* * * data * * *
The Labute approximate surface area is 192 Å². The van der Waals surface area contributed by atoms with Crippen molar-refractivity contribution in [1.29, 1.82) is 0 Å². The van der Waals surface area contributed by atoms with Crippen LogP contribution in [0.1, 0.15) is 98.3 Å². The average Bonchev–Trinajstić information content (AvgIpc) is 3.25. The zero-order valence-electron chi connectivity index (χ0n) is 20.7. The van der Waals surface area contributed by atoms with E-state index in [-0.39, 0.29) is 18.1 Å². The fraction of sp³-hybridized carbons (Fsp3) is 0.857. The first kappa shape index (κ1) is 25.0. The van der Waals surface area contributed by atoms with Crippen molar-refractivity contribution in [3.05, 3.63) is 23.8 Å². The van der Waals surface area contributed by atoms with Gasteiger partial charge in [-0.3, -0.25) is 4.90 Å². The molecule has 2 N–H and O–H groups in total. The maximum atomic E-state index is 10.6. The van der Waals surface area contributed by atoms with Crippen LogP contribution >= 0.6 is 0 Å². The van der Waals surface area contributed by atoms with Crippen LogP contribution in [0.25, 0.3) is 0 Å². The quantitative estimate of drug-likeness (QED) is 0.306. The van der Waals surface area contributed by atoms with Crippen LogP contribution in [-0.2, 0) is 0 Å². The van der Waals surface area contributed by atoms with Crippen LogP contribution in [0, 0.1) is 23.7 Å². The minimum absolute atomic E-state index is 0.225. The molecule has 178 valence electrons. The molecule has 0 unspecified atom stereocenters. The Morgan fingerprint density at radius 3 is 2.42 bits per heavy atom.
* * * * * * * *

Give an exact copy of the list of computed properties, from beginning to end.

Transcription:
The Labute approximate surface area is 192 Å². The van der Waals surface area contributed by atoms with Crippen molar-refractivity contribution in [1.29, 1.82) is 0 Å². The van der Waals surface area contributed by atoms with Crippen LogP contribution in [0.1, 0.15) is 98.3 Å². The average Bonchev–Trinajstić information content (AvgIpc) is 3.25. The zero-order valence-electron chi connectivity index (χ0n) is 20.7. The van der Waals surface area contributed by atoms with E-state index in [-0.39, 0.29) is 18.1 Å². The fraction of sp³-hybridized carbons (Fsp3) is 0.857. The first kappa shape index (κ1) is 25.0. The van der Waals surface area contributed by atoms with Crippen molar-refractivity contribution in [3.05, 3.63) is 23.8 Å². The van der Waals surface area contributed by atoms with Gasteiger partial charge in [-0.3, -0.25) is 4.90 Å². The molecule has 2 N–H and O–H groups in total. The maximum atomic E-state index is 10.6. The van der Waals surface area contributed by atoms with Crippen LogP contribution >= 0.6 is 0 Å². The van der Waals surface area contributed by atoms with Crippen LogP contribution in [0.25, 0.3) is 0 Å². The quantitative estimate of drug-likeness (QED) is 0.306. The van der Waals surface area contributed by atoms with Crippen LogP contribution in [-0.2, 0) is 0 Å². The van der Waals surface area contributed by atoms with Crippen LogP contribution in [0, 0.1) is 23.7 Å². The minimum absolute atomic E-state index is 0.225. The molecule has 178 valence electrons. The molecule has 0 unspecified atom stereocenters. The Morgan fingerprint density at radius 3 is 2.42 bits per heavy atom.